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Οὔτοι συνέχθειν, ἀλλὰ συμφιλεῖν ἔφυν -> I was not born to hate, but to love.
Sophocles, Antigone 523

English > Greek (Woodhouse)

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pity: P. and V. ἔλεος, ὁ. οἶκτος, ὁ (Thuc. 7, 77).

pardon: P. and V. συγγνώμη, ἡ, V. σύγγνοια, ἡ.

mercifulness: P. ἐπιείκεια, ἡ, αἴδεσις, ἡ, P. and V. αἰδώς, ἡ.

obtain mercy: V. αἰδοῦς τυγχάνειν (Eur., Hercules Furens 301).

ask for mercy: P. and V. παρίεσθαι (absol.).

show mercy: P. and V. αἰδεῖσθαι (absol.) (Dem. 983; Eur., Med. 349).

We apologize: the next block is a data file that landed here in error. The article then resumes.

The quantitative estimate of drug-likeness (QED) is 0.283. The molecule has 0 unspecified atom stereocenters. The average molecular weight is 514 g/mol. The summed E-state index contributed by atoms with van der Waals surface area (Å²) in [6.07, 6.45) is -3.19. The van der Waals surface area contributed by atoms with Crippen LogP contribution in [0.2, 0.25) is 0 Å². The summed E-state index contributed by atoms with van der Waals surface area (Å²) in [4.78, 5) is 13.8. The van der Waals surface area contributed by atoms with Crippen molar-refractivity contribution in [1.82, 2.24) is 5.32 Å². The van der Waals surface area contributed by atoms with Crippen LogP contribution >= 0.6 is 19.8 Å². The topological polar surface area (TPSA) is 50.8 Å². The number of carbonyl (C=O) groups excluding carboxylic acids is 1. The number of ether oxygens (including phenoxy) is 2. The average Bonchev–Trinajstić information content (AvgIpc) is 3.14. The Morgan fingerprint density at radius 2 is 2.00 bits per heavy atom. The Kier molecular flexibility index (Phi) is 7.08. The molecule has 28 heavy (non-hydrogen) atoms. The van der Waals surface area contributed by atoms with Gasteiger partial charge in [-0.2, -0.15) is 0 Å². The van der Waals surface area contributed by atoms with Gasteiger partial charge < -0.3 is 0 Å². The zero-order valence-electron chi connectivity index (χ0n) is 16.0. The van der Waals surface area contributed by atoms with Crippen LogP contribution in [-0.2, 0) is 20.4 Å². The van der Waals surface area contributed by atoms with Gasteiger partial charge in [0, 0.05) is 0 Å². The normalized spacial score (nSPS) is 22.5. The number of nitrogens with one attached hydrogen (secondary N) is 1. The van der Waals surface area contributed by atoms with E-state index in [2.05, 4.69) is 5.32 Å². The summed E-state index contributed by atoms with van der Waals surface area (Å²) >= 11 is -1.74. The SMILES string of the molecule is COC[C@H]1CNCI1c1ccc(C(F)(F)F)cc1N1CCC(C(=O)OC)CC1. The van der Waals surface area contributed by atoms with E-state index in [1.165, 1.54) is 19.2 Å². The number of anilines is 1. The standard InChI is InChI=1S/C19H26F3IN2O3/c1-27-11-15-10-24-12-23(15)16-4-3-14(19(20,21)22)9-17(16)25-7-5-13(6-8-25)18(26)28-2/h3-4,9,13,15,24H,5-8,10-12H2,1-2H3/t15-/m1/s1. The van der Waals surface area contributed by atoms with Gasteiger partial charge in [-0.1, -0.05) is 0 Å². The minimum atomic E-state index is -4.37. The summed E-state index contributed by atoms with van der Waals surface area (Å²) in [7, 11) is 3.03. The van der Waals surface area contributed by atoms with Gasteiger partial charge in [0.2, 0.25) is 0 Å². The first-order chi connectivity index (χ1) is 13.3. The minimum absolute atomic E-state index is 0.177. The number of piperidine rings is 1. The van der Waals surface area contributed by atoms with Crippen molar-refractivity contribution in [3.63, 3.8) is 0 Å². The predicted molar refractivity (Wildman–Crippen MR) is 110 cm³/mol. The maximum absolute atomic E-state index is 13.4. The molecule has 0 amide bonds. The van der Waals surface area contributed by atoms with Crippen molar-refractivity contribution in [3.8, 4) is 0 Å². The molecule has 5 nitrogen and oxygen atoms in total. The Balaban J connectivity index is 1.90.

have mercy on, pity: P. and V. ἐλεεῖν οἰκτείρειν; see pity.

pardon: P. and V. συγγιγνώσκειν (dat.).

spare: P. and V. φείδεσθαι (gen.).

have at one's mercy: P. and V. ὑποχείριον λαμβάνω, ὑποχείριον λαμβάνειν (acc.), V. χείριον λαμβάνω, χείριον λαμβάνειν (acc.).

at the mercy of: P. and V. ἐπί; (dat.).

leave a matter at the mercy of the speakers' capacity: P. ἐπὶ τῇ τῶν λεγόντων δυνάμει τὸ πρᾶγμα καταστῆσαι (Dem., 596).

he is at the mercy of the speaker: V. ἐστὶ τοῦ λέγοντος (Soph., Oedipus Rex 917), cf., Ar. μὴ τοῦ λέγοντος ἴσθι. (Eq. 860).

being always at the mercy of their assailants: P. ὄντες ἀεὶ τῶν ἐπιτιθεμένων (Plato, Pol. 307E).

(I think) that the virtues of many should not be at the mercy of one man: P. μὴ ἐν ἑνὶ ἀνδρὶ πολλῶν ἀρετὰς κινδυνεύεσθαι (Thuc. 2, 35).